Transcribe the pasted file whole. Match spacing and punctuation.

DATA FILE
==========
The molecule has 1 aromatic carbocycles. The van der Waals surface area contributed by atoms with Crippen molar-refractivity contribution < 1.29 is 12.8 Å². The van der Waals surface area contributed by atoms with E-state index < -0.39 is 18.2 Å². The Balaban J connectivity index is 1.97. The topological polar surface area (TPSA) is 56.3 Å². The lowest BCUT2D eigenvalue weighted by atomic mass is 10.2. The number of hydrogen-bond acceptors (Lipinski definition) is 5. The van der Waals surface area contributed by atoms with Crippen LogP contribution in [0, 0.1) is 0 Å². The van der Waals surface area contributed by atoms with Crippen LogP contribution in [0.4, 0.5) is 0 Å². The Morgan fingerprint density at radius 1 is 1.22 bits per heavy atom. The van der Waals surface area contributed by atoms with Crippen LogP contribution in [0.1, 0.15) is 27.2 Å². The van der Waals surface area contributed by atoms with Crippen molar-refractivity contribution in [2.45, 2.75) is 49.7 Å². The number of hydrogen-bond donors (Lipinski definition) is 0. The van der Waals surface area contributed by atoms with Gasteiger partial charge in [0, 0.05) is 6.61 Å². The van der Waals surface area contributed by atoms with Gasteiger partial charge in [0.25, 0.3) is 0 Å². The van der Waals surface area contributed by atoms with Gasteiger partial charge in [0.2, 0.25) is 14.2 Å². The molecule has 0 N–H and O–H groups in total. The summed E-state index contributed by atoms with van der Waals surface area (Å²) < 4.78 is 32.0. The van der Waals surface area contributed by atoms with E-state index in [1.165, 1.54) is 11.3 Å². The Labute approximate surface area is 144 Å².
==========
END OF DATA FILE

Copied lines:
The molecule has 1 aromatic carbocycles. The van der Waals surface area contributed by atoms with Crippen molar-refractivity contribution < 1.29 is 12.8 Å². The van der Waals surface area contributed by atoms with E-state index < -0.39 is 18.2 Å². The Balaban J connectivity index is 1.97. The topological polar surface area (TPSA) is 56.3 Å². The lowest BCUT2D eigenvalue weighted by atomic mass is 10.2. The number of hydrogen-bond acceptors (Lipinski definition) is 5. The van der Waals surface area contributed by atoms with Crippen LogP contribution in [0, 0.1) is 0 Å². The van der Waals surface area contributed by atoms with Crippen LogP contribution in [0.4, 0.5) is 0 Å². The Morgan fingerprint density at radius 1 is 1.22 bits per heavy atom. The van der Waals surface area contributed by atoms with Crippen LogP contribution in [0.1, 0.15) is 27.2 Å². The van der Waals surface area contributed by atoms with Crippen molar-refractivity contribution in [2.45, 2.75) is 49.7 Å². The number of hydrogen-bond donors (Lipinski definition) is 0. The van der Waals surface area contributed by atoms with Gasteiger partial charge in [0, 0.05) is 6.61 Å². The van der Waals surface area contributed by atoms with Gasteiger partial charge in [0.25, 0.3) is 0 Å². The van der Waals surface area contributed by atoms with Gasteiger partial charge in [0.2, 0.25) is 14.2 Å². The molecule has 0 N–H and O–H groups in total. The summed E-state index contributed by atoms with van der Waals surface area (Å²) < 4.78 is 32.0. The van der Waals surface area contributed by atoms with E-state index in [1.165, 1.54) is 11.3 Å². The Labute approximate surface area is 144 Å².